It is a maxim of today’s financial markets that we cannot trust Chinese economic data because the official statistics distort the truth by painting an overly benign picture.
Consider this: the Chinese government tells us that the economy grows at 7 percent a year.
But major macroeconomic indicators, including growth in industrial output, electricity consumption and freight traffic only grow at 3-4 percent, and the output of industrial materials such as steel and cement actually contracts.
Hence, the skeptics conclude that the official statistics lie about the true picture.
The irony is that these skeptics all think they know about the structural rebalancing of the Chinese economy, but they fail to recognize it when they see it.
The problem is that the traditional major economic indicators we are all accustomed to tracking do not capture the structural changes in the Chinese economy.
So, when one only focuses on the old Chinese economy, which has entered a structural decline, of course the traditional macroeconomic data paints a dire economic picture.
The old Chinese economy that relies on exports and industrial expansion has suffered an economic hard landing owing to a structural rebalancing toward a new economy that relies on services and household consumption.
This can be seen in the overtaking of the secondary sector by the fast-growing tertiary sector in 2013.
What’s more, industrialization has been migrating westward, suggesting a redistribution of growth from the rich east to the poor central and western regions.
Deepening industrialization in the inland provinces also generates an inherent growth momentum by tapping unused and cheaper resources.
The industrial migration process also implies division of labor between the wealthy but more costly eastern part of the country — which is now focusing on higher-value-added tertiary production — and the less-developed and cheaper inland provinces — which are taking over manufacturing and industrial production.
This rebalancing process should support a medium-term national economic growth rate much higher than the 3-4 percent rates that the pessimists see when focusing on the contraction of the old economy.
Meanwhile, evidence shows that the new economy has been growing briskly.
A notable example is the growth of railway passenger traffic, which is related to the booming new sector of domestic tourism and personal travel.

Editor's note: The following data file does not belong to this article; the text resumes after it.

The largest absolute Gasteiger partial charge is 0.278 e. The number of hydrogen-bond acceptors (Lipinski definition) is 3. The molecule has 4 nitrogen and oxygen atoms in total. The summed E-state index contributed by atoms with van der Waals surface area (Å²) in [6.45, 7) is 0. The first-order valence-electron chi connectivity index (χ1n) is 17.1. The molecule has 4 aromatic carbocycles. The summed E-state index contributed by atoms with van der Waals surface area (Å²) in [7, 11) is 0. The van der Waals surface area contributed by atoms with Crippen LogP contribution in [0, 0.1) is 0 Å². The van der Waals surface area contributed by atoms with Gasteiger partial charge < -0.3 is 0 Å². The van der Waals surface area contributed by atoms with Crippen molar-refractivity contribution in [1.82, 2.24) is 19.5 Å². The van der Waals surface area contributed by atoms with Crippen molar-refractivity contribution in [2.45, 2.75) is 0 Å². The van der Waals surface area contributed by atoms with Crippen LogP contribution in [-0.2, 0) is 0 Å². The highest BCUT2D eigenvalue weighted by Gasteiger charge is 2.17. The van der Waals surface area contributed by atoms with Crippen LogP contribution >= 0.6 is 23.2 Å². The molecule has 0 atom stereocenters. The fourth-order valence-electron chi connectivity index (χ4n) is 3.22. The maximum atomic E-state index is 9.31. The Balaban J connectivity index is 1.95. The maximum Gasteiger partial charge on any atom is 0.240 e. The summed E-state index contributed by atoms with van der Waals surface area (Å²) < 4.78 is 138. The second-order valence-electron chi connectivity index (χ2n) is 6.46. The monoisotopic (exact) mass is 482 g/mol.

It has been growing at double-digit percentage rates, compared with a steady decline in the growth of railway freight traffic, which is related to the old economy involving transporting industrial goods and materials.
New forms of consumption, such as online shopping, banking, booking for journeys and movie-going, have been rising at more than 30 percent a year.
These new spending activities are not even included in the traditional official retail sales data.
However, the strength of the new economy has, so far, not been sufficient to offset the contraction in the old economy.
Indeed, growth challenges abound.
For starters, the shift from heavy industry to consumption implies less output per worker and less control by the central government in boosting output.
Meanwhile, the urgent need to improve air and water quality will impede growth.
The ongoing anti-corruption campaign will continue to delay decision making and inhibit aggregate spending.
Finally, China’s working population has started to contract, thanks to the one-child policy.
The recent relaxation of the policy to allow two children per couple will take at least 16 years to produce any positive effect on the working population, but there is no guarantee that the new policy will work, as it depends on whether Chinese couples want two children.
In the medium term, increasing the effective labor force will require moving workers from the rural to the urban areas.
This makes urbanization a top policy priority.
However, to facilitate urbanization, Beijing needs to dismantle migration barriers imposed by the household registration, or hukou, system.
It will also need land reform to allow farmers to sell their land rights at fair market prices, so as to enable and incentivize them to move to the cities.
But these are deep-rooted changes that will take a long time to implement.
China also has to deal with a variety of short-term macroeconomic problems, including excess capacity, local government debt and bad bank loans.
Fortunately, the authorities have recognized these problems and started to deal with them.
In a nutshell, we cannot trust China’s economic data because the traditional indicators do not capture the changing structure of the Chinese economy.
China’s economy will not grow as strongly in the future as it did in the past, but it will not slow to 3-4 percent so soon.
The medium-term growth rate will likely be around 6-7 percent a year, and the structural rebalancing process will deliver a new growth model of rising consumer spending.
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